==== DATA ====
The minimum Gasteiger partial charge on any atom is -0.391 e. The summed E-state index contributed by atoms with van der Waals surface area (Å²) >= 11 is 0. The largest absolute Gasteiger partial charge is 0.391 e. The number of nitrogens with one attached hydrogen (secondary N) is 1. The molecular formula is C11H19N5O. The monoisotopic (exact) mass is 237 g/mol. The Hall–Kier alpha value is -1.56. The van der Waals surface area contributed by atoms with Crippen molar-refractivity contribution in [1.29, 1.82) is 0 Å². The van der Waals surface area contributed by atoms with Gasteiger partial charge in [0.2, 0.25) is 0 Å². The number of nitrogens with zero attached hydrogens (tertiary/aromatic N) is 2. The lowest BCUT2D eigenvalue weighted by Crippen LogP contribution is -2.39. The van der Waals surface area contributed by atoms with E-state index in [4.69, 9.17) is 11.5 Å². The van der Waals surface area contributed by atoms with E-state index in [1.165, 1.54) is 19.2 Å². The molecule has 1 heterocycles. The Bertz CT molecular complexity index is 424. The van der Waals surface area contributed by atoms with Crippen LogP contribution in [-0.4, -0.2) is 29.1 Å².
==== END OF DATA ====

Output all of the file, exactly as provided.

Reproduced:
The minimum Gasteiger partial charge on any atom is -0.391 e. The summed E-state index contributed by atoms with van der Waals surface area (Å²) >= 11 is 0. The largest absolute Gasteiger partial charge is 0.391 e. The number of nitrogens with one attached hydrogen (secondary N) is 1. The molecular formula is C11H19N5O. The monoisotopic (exact) mass is 237 g/mol. The Hall–Kier alpha value is -1.56. The van der Waals surface area contributed by atoms with Crippen molar-refractivity contribution in [1.29, 1.82) is 0 Å². The van der Waals surface area contributed by atoms with Gasteiger partial charge in [0.2, 0.25) is 0 Å². The number of nitrogens with zero attached hydrogens (tertiary/aromatic N) is 2. The lowest BCUT2D eigenvalue weighted by Crippen LogP contribution is -2.39. The van der Waals surface area contributed by atoms with E-state index in [4.69, 9.17) is 11.5 Å². The van der Waals surface area contributed by atoms with E-state index in [1.165, 1.54) is 19.2 Å². The molecule has 1 heterocycles. The Bertz CT molecular complexity index is 424. The van der Waals surface area contributed by atoms with Crippen LogP contribution in [-0.4, -0.2) is 29.1 Å².